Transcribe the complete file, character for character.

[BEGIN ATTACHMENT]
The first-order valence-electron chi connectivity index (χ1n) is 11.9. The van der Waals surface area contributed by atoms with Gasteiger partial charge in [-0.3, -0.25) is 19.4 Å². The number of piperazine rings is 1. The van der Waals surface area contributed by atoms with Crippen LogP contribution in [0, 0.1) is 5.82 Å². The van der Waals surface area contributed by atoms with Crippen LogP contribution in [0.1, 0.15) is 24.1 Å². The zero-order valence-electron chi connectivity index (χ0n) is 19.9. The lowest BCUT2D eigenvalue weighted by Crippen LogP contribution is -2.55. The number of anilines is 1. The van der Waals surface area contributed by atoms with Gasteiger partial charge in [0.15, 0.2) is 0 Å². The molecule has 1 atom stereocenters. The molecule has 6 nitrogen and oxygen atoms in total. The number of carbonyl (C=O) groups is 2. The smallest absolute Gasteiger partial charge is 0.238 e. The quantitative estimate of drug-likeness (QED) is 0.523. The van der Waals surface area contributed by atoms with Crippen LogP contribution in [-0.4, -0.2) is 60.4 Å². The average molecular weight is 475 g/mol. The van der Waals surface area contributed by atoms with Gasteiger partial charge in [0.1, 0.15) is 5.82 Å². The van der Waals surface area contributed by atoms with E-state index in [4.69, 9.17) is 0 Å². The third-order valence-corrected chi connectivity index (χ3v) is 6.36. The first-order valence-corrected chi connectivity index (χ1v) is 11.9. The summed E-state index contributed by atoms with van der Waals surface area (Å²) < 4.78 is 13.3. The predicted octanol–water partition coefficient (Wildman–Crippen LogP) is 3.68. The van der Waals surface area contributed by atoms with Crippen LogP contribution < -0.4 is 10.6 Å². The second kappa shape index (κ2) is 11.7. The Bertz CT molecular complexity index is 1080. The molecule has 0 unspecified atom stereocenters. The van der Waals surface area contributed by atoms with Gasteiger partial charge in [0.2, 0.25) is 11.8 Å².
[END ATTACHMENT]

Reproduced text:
The first-order valence-electron chi connectivity index (χ1n) is 11.9. The van der Waals surface area contributed by atoms with Gasteiger partial charge in [-0.3, -0.25) is 19.4 Å². The number of piperazine rings is 1. The van der Waals surface area contributed by atoms with Crippen LogP contribution in [0, 0.1) is 5.82 Å². The van der Waals surface area contributed by atoms with Crippen LogP contribution in [0.1, 0.15) is 24.1 Å². The zero-order valence-electron chi connectivity index (χ0n) is 19.9. The lowest BCUT2D eigenvalue weighted by Crippen LogP contribution is -2.55. The number of anilines is 1. The van der Waals surface area contributed by atoms with Gasteiger partial charge in [0.15, 0.2) is 0 Å². The molecule has 1 atom stereocenters. The molecule has 6 nitrogen and oxygen atoms in total. The number of carbonyl (C=O) groups is 2. The smallest absolute Gasteiger partial charge is 0.238 e. The quantitative estimate of drug-likeness (QED) is 0.523. The van der Waals surface area contributed by atoms with Crippen LogP contribution in [-0.4, -0.2) is 60.4 Å². The average molecular weight is 475 g/mol. The van der Waals surface area contributed by atoms with Gasteiger partial charge in [0.1, 0.15) is 5.82 Å². The van der Waals surface area contributed by atoms with E-state index in [4.69, 9.17) is 0 Å². The third-order valence-corrected chi connectivity index (χ3v) is 6.36. The first-order valence-corrected chi connectivity index (χ1v) is 11.9. The summed E-state index contributed by atoms with van der Waals surface area (Å²) < 4.78 is 13.3. The predicted octanol–water partition coefficient (Wildman–Crippen LogP) is 3.68. The van der Waals surface area contributed by atoms with Crippen LogP contribution < -0.4 is 10.6 Å². The second kappa shape index (κ2) is 11.7. The Bertz CT molecular complexity index is 1080. The molecule has 0 unspecified atom stereocenters. The van der Waals surface area contributed by atoms with Gasteiger partial charge in [0.2, 0.25) is 11.8 Å².